Repeal of Third Party Harassment – Are Employers Safe from Claims?
As part of its UK Employment Law Review in 2012, the UK Government announced that it intended to remove the third-party harassment liability provision from section 40(2) of the Equality Act 2010. This provision was repealed on 1 October 2013. This post considers the impact of the repeal and whether employers are safe from claims made by their employees based on harassment by their outsourcing or other third party contractors.
In October 2010, section 40(2) of the Equality Act introduced the concept that employers could be liable for harassment of their employees by a third party where the harassment was persistent and based on a protected characteristic. Under this provision, employees could bring a claim against their employer if they had been subjected to discriminatory harassment by third parties during the course of their employment on at least two occasions and their employer had failed to take any reasonably practicable steps to prevent the harassment. This provision had potentially far reaching impact as employers became potentially liable for acts committed by third parties such as their suppliers, customers or visitors.
The UK Government’s rationale for the repeal was that it recognised that imposing such a duty on employers was unworkable because employers have little or no direct control over the actions of a third party. During the UK Government’s consultation process on the proposal to repeal this provision, the UK Government received 80 responses from individuals, public sector employers, unions, equality lobby groups, not-for profit sector employers and business organisations. Interestingly, only 20% of the respondents were in favour of the repeal and 71% were opposed to it. Nonetheless, the UK Government concluded that the provision should be repealed because there is “no evidence to suggest that the third-party harassment provisions are serving a practical purpose or are an appropriate or proportionate manner of dealing with the type of conduct that they are intended to cover.”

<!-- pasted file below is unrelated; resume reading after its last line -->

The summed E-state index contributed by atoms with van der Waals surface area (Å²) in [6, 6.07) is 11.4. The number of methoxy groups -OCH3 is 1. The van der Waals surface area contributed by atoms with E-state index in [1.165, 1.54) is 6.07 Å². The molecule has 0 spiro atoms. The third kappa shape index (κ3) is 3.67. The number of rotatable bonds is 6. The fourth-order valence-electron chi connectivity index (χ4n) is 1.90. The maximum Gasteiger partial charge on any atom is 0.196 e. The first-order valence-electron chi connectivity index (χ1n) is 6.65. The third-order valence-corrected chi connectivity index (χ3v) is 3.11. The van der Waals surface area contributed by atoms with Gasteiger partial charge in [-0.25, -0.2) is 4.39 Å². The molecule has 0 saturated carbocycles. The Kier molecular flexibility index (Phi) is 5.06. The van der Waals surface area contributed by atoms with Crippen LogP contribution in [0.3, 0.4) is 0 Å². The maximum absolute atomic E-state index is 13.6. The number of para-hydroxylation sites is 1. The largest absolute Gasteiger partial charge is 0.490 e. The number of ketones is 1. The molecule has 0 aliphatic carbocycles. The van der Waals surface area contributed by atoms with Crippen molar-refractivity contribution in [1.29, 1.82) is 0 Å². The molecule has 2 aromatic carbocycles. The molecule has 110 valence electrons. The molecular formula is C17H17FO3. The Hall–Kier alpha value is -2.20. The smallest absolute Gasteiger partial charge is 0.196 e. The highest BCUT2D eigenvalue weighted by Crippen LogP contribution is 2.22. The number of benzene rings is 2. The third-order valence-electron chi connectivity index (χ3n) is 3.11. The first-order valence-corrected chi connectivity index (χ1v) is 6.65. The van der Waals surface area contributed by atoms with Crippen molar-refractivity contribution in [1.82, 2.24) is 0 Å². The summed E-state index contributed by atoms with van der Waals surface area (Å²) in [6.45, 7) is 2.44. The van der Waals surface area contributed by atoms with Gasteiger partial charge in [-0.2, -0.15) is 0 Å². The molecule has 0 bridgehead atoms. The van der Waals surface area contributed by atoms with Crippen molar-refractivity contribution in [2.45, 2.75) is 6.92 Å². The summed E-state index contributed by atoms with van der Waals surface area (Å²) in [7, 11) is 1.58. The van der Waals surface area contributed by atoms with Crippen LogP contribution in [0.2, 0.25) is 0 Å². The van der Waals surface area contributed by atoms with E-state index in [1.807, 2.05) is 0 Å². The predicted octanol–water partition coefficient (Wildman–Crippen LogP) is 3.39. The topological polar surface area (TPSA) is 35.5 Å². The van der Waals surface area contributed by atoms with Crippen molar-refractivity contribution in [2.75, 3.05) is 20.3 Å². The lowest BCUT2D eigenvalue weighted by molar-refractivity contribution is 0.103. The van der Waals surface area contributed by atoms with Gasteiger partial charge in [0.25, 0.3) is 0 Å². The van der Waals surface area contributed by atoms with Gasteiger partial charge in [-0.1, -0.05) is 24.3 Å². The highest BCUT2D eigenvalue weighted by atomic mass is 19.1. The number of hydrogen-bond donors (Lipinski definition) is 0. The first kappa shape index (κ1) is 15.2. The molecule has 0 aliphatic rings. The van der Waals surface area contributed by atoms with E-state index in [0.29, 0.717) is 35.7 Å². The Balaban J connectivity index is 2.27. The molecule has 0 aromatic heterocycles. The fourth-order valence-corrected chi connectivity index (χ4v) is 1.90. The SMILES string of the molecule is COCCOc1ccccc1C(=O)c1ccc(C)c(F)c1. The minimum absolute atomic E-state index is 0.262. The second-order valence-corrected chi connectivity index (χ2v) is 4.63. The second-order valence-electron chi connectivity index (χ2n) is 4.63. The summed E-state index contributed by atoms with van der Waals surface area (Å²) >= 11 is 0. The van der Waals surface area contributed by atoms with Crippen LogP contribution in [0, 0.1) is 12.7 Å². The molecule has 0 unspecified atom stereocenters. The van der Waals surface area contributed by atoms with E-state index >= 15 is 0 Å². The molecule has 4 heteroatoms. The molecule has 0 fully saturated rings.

Are Employers Safe from Claims?
While the repeal is helpful to employers, employers should be mindful that employees can still potentially rely on other provisions in the Equality Act 2010 or other legislation to bring claims against their employers. It is currently unclear whether the general harassment provision in the Equality Act 2010 will exclude acts by third parties. An employee could argue that the failure to prevent third-party harassment in itself amounts to “unwanted conduct” under the general harassment provision and there is a risk that a sympathetic Tribunal may find in the employee’s favour. Similarly, an employee could argue that being placed in a situation where the employee is subjected to third party harassment amounts to direct discrimination. An employee could also claim that being subjected to such harassment and the employer failing to take any appropriate actions amounts to a breach of mutual trust and confidence entitling the employee to resign and claim constructive dismissal. It is likely that the Tribunals will now rely on case law that was established before the third party harassment liability provision existed in which the test for liability is whether the employer had control over the event and whether it could control if the harassment occurred or not.
It remains prudent and good employment practice for employers to continue to take any concerns or complaints from their employees about third-party harassment seriously and deal with it appropriately in accordance with the employer’s grievance procedure, harassment and equal opportunities policies. Outsourcing agreements should continue to have adequate provisions and indemnities covering claims that may arise from such concerns or complaints.